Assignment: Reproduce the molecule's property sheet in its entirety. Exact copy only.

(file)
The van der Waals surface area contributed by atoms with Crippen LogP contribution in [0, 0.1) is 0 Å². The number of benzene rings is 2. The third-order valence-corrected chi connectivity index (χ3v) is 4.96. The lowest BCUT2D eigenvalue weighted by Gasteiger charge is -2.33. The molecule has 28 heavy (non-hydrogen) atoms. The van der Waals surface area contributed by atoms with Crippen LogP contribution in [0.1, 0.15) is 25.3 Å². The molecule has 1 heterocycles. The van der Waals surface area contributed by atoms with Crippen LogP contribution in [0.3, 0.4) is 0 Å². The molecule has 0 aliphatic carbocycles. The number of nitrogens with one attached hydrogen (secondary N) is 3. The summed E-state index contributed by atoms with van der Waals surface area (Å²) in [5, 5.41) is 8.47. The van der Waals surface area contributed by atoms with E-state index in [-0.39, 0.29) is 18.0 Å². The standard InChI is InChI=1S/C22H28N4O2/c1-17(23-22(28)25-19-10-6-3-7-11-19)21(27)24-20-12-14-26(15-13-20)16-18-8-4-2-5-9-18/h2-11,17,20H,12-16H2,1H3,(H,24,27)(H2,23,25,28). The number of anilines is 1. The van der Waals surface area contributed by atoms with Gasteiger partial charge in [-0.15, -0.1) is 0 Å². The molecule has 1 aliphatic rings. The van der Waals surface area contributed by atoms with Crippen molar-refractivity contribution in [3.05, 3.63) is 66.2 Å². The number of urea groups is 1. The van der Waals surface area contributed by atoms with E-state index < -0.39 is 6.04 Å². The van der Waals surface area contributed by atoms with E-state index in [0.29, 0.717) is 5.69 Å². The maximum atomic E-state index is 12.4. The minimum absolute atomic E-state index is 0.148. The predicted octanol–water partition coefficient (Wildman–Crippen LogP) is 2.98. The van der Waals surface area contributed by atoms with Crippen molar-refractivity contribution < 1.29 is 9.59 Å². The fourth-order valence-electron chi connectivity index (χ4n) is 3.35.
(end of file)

The van der Waals surface area contributed by atoms with Crippen LogP contribution in [0, 0.1) is 0 Å². The number of benzene rings is 2. The third-order valence-corrected chi connectivity index (χ3v) is 4.96. The lowest BCUT2D eigenvalue weighted by Gasteiger charge is -2.33. The molecule has 28 heavy (non-hydrogen) atoms. The van der Waals surface area contributed by atoms with Crippen LogP contribution in [0.1, 0.15) is 25.3 Å². The molecule has 1 heterocycles. The van der Waals surface area contributed by atoms with Crippen LogP contribution in [0.3, 0.4) is 0 Å². The molecule has 0 aliphatic carbocycles. The number of nitrogens with one attached hydrogen (secondary N) is 3. The summed E-state index contributed by atoms with van der Waals surface area (Å²) in [5, 5.41) is 8.47. The van der Waals surface area contributed by atoms with E-state index in [-0.39, 0.29) is 18.0 Å². The standard InChI is InChI=1S/C22H28N4O2/c1-17(23-22(28)25-19-10-6-3-7-11-19)21(27)24-20-12-14-26(15-13-20)16-18-8-4-2-5-9-18/h2-11,17,20H,12-16H2,1H3,(H,24,27)(H2,23,25,28). The number of anilines is 1. The van der Waals surface area contributed by atoms with Gasteiger partial charge in [-0.15, -0.1) is 0 Å². The molecule has 1 aliphatic rings. The van der Waals surface area contributed by atoms with Crippen molar-refractivity contribution in [3.05, 3.63) is 66.2 Å². The number of urea groups is 1. The van der Waals surface area contributed by atoms with E-state index < -0.39 is 6.04 Å². The van der Waals surface area contributed by atoms with E-state index in [0.29, 0.717) is 5.69 Å². The maximum atomic E-state index is 12.4. The minimum absolute atomic E-state index is 0.148. The predicted octanol–water partition coefficient (Wildman–Crippen LogP) is 2.98. The van der Waals surface area contributed by atoms with Crippen molar-refractivity contribution < 1.29 is 9.59 Å². The fourth-order valence-electron chi connectivity index (χ4n) is 3.35.